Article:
Featured, Single Mom's Diary

On An Equal Footing!

The society and the people around us invariably expect just one thing to happen in everyone’s life: Settle down. For men, this means landing up with a well-paying job and for women, this happens when she ties a knot. Sometimes, even progressive people define women by this very yardstick. So how would the same people react to a woman who got divorced merely two years after “settling down”. To top it all, she has a son to look after whose responsibility his father refuses to take.

I went through all this around six years ago. The day my divorce got finalized, I felt like celebrating the freedom from the trauma of marriage. That was, ironically though, also the same day when search for the second ideal man on matrimonial sites started afresh. To be fair to my parents they were not pushing me into anything I didn’t want, but yes I had heard enough “Think about S” speeches to grudgingly agree to this process. Mentally and emotionally I was not ready – at all.

I wanted to first deal with the idea of being a single mom, readjust my life goals and learn who I was.  I wanted to stand up again, and be independent of everyone and everything. A relationship was the last thing on my mind, let alone marriage.  So if anything at that point I was confused. My attention was cluttered and there were so many different things happening. I was told, “Now is the right time, S is small and he will adjust quickly”. That statement itself made me feel, time is of the essence.

Amidst all this there was a person who showed interest on one of the matrimonial sites. My parents vetted this person and eventually we began speaking. I was so reluctant at first, but eventually we warmed up t each other. He always knew I had S, and was willing to accept it or so it seemed. One day I was told I cannot have your son, you leave him for adoption. He will be a problem in my life”. How could a two year old be a problem for anyone, especially someone he didn’t even know?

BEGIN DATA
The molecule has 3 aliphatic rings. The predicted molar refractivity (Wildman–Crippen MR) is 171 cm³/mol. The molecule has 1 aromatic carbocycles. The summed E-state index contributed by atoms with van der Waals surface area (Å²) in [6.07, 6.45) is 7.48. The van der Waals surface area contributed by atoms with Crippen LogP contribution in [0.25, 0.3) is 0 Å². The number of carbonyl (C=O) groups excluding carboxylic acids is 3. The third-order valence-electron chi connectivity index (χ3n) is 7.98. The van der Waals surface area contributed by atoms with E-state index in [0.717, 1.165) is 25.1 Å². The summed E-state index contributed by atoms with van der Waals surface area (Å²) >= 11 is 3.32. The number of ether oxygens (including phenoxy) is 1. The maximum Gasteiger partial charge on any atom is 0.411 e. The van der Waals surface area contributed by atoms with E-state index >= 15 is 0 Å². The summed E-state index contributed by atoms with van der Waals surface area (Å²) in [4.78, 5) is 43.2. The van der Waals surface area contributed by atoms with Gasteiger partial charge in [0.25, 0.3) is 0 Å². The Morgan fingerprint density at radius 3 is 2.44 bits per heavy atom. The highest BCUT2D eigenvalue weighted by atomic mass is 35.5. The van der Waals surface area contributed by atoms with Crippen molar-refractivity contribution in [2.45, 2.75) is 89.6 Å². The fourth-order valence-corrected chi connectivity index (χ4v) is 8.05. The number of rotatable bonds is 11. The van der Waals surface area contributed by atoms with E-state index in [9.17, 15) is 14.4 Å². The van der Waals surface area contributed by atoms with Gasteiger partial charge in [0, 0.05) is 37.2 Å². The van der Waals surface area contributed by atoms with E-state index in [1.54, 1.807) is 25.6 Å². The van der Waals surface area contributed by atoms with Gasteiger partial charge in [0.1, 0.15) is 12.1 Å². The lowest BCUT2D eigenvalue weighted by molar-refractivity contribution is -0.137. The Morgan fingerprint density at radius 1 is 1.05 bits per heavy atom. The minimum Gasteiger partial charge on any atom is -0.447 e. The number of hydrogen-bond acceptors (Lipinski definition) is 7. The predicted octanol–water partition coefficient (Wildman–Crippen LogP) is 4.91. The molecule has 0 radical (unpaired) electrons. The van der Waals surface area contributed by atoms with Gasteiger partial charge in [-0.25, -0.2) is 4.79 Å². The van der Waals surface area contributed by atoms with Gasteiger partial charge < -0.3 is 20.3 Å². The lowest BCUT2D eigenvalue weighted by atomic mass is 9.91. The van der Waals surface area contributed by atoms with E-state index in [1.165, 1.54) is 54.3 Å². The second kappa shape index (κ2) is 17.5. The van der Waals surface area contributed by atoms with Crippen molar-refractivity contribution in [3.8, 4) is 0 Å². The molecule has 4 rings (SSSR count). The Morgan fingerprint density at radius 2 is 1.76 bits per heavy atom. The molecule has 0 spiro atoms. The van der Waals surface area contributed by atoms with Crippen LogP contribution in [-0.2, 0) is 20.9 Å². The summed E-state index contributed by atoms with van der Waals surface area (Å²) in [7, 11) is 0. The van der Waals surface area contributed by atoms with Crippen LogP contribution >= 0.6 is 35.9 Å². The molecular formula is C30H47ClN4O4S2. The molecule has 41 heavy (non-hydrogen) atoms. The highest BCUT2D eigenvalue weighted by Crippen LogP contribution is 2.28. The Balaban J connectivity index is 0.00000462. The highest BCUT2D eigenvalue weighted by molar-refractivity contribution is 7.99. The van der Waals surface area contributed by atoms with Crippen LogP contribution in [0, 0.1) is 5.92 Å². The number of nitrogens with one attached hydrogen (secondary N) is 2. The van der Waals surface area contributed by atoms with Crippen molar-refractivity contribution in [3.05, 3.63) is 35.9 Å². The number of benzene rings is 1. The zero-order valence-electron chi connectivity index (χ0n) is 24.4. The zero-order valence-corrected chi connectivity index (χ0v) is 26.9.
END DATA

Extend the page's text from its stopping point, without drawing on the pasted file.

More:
Before that I was not sure that I could be broken anymore, but that day with every one of my fears coming true, I realised how broke, broken can be; all and any hope lost.

Of course that match ended there and then, but my parents never lost hope and other probable matches were seen. Though I was trying to move on and put on a brave face for the sake of my parents, but every moment I wanted to scream to the world, “My child is not a liability”.

That was the time when my focus shifted from me in a future relationship solely to how S would figure in it. Everyone I spoke to was given one pre-condition for the relationship, “You have to accept my child.”

I spoke to a lot of men who expected me to accept their children like my own while at the same time, they insisted that I give up my son. The brutally honest deal came from a man who said, “Let me get one thing clear, I won’t spend a single penny on your son. He is not my responsibility.”

And I took it all, because honestly this is exactly what I had expected this process to be and yet I was disappointed to have been proved right.

I finally lost focus and gave up. I asked my parents to give me more time to figure out who I was and what exactly I wanted to be able to refocus and figure out what I wanted from life and whether I wanted to marry at all or not. And then one day, I had an epiphany: I realised that I should not get married for S at all but for myself. I am doing a pretty awesome job of being his parent, so I do not need help with that. I am not incomplete or have a space that needs to be filled. Our life is full, complete and perfect.

Getting married for the wrong reasons is also a kind of torture you inflict on the person you marry; I was not going to go through that again.

I am not looking to fill a hole in my life or complete a puzzle, nor am I a puzzle piece that will fit in someone’s puzzle.  I am not looking for a father for my son or a person to raise him (We are good on that front), but the person who becomes a part of my life also becomes his father, the only one he will ever know.

A version of this post first appeared on bonobology.com

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